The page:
Friday, August 16, 2013

Western at the Beginning

One of Western Air Express' Douglas M-2 mailplanes during a maintenance runup.
In the this post, we continue last Tuesday's theme of Western Air Express and its air mail business, as we again dip into the William H. Alman photo collection (see this post for the history of this collection). Instead of Glendale, Alman this time took his camera to visit what is now one of the "forgotten" airports of the Los Angeles area, Vail Field, located in Montebello (now City of Commerce).

WAE was formed in order to bid on the newly-offered Contract Air Mail (CAM) route #4. When WAE was first incorporated on July 13, 1925 by the owner of the Los Angeles Times, Harry Chandler, they bought a large tract of former cattle ranch land (a different source calls it a wheat field) along with an empty movie studio sound stage (which was converted into a hangar) from the Vail brothers and five Douglas M-2 mail planes.

Douglas had originally designed their M-1 as an effort to capture business from the Postal Service, who for years had been carrying mail in old DH-4s. The M-1, while promising, didn't make it into production before the airmail service transitioned to private contractors. However, WAE signed up for the improved M-2 model, which included a more efficient flat frontal radiator. After receiving their initial five, they bought a sixth M-2, two M-4s and the only M-4A (an M-4 with a 425hp Liberty instead of the standard 400hp).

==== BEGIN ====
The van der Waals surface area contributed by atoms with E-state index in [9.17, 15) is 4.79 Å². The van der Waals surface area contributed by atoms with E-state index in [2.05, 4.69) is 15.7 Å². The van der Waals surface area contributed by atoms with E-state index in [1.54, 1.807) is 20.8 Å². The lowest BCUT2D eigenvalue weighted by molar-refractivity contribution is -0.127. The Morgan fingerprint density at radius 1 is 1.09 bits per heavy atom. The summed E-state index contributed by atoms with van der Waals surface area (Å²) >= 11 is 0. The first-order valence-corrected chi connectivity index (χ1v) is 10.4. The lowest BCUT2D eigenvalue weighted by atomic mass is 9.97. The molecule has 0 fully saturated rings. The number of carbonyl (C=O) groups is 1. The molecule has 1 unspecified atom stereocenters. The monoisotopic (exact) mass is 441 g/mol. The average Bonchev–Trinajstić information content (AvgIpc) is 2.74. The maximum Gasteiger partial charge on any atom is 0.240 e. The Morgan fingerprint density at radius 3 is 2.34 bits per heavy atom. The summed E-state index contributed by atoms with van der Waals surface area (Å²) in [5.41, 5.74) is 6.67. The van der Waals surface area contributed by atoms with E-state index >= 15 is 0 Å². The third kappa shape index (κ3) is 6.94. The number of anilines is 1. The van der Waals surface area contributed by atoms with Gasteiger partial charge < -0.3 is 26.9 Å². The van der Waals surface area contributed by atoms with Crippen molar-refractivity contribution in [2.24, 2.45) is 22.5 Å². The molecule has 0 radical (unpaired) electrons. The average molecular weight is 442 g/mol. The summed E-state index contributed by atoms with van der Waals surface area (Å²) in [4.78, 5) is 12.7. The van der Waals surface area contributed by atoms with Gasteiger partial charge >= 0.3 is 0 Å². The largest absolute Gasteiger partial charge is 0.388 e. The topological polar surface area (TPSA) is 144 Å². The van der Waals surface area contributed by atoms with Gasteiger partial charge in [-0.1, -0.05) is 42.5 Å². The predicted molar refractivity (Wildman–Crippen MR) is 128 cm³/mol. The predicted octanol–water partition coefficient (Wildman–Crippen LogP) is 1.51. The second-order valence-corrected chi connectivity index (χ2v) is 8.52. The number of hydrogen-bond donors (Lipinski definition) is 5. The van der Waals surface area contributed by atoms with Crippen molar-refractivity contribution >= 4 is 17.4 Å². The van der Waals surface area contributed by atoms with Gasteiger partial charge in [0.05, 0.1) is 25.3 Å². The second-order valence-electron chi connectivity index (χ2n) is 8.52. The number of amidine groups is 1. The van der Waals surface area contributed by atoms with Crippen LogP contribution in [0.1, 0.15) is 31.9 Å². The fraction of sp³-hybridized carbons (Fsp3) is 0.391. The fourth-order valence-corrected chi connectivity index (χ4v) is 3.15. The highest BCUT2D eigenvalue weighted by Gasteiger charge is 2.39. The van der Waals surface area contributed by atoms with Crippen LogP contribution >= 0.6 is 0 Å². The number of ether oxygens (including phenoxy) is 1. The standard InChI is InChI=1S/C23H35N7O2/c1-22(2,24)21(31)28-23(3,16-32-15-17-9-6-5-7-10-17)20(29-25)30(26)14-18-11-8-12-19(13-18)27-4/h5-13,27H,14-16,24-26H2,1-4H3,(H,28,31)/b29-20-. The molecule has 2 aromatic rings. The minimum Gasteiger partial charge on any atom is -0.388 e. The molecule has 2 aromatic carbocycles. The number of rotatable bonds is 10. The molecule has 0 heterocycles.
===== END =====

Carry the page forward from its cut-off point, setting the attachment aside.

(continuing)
In 1930, WAE moved their headquarters to nearby Alhambra airport, where they spent a million dollars on a new hexagonal hangar and shop facility (they didn't stay there long, soon moving to Grand Central Air Terminal at Glendale in 1932), so it seems that our two photos would have been taken near the very end of WAE's time at Vail.

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